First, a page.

Review by Brennan LaFaro
Christopher Golden takes us way north for his newest novel, Road of Bones, to the Kolyma Highway. If you’ve never heard of that location before, join the club, but once you read Golden’s succinct history of it, you’ll wonder why it’s never appeared in horror before.
The short answer might be the desolate isolation of that part of the world. Perfect for horror, of course, but a little difficult to have characters move around freely. Golden leans into it, however, quickly crafting an atmosphere that will cause readers to grab a sweatshirt no matter what season they read this book. The stakes are established early, setting up a location that’s so cold, the margin for error drops to zero.
Car runs out of gas? You’re dead.
I’ve never been to Siberia, but the descriptions of landscape and, more importantly, the roadside stops feel extremely authentic and breathe a frosty breath of life into the writing.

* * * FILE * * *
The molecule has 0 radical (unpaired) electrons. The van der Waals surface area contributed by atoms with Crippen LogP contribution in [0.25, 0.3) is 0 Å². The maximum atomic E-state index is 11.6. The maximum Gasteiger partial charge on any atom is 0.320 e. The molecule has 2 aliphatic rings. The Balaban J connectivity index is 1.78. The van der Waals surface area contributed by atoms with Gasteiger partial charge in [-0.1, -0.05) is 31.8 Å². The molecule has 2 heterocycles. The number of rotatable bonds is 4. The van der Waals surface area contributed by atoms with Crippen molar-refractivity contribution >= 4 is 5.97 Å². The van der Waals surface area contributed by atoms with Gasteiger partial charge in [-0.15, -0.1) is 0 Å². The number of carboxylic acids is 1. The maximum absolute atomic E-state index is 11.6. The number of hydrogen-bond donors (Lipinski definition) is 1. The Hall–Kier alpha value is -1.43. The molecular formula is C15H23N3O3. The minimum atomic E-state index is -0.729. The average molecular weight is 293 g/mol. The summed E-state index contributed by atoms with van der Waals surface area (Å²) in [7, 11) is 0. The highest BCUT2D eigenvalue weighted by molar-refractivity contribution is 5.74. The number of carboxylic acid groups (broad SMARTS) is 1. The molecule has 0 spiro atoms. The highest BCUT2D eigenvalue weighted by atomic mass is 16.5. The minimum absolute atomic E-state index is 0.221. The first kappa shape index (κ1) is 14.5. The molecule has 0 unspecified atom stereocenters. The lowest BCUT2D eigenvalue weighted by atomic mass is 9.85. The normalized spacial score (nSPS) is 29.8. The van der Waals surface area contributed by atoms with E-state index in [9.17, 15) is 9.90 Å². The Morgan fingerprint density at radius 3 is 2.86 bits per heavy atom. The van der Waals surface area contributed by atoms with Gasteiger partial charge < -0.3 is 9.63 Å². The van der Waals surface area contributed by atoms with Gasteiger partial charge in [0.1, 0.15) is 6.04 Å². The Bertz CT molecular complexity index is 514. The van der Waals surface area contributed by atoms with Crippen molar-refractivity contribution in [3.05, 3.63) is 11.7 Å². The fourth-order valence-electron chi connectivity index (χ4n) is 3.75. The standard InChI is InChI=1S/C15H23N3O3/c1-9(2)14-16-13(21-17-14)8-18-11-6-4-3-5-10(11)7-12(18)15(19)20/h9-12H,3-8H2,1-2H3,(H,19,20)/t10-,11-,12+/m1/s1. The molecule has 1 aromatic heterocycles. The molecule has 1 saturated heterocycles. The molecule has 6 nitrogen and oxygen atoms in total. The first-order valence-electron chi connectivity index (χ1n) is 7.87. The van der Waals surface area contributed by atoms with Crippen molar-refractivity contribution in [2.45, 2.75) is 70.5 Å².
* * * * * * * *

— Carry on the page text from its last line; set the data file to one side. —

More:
If it feels like I’m spending an excessive amount of time on atmosphere, first prize, because there’s just not that much about the plot I can put in here. The strange and terrifying places that Golden takes the reader are best left to the discovery of, well, the reader. Rest assured, the Stephen King blurb that graces the front cover promising readers that this book will ‘take you to a place you’ve never been before, and the trip will scare the hell out of you’, the master of horror isn’t speaking out of school.
Combining the terrain with the subject matter, especially in the latter half of the book, readers will find an experience in Road of Bones unlike anything else they’re likely to encounter in the genre.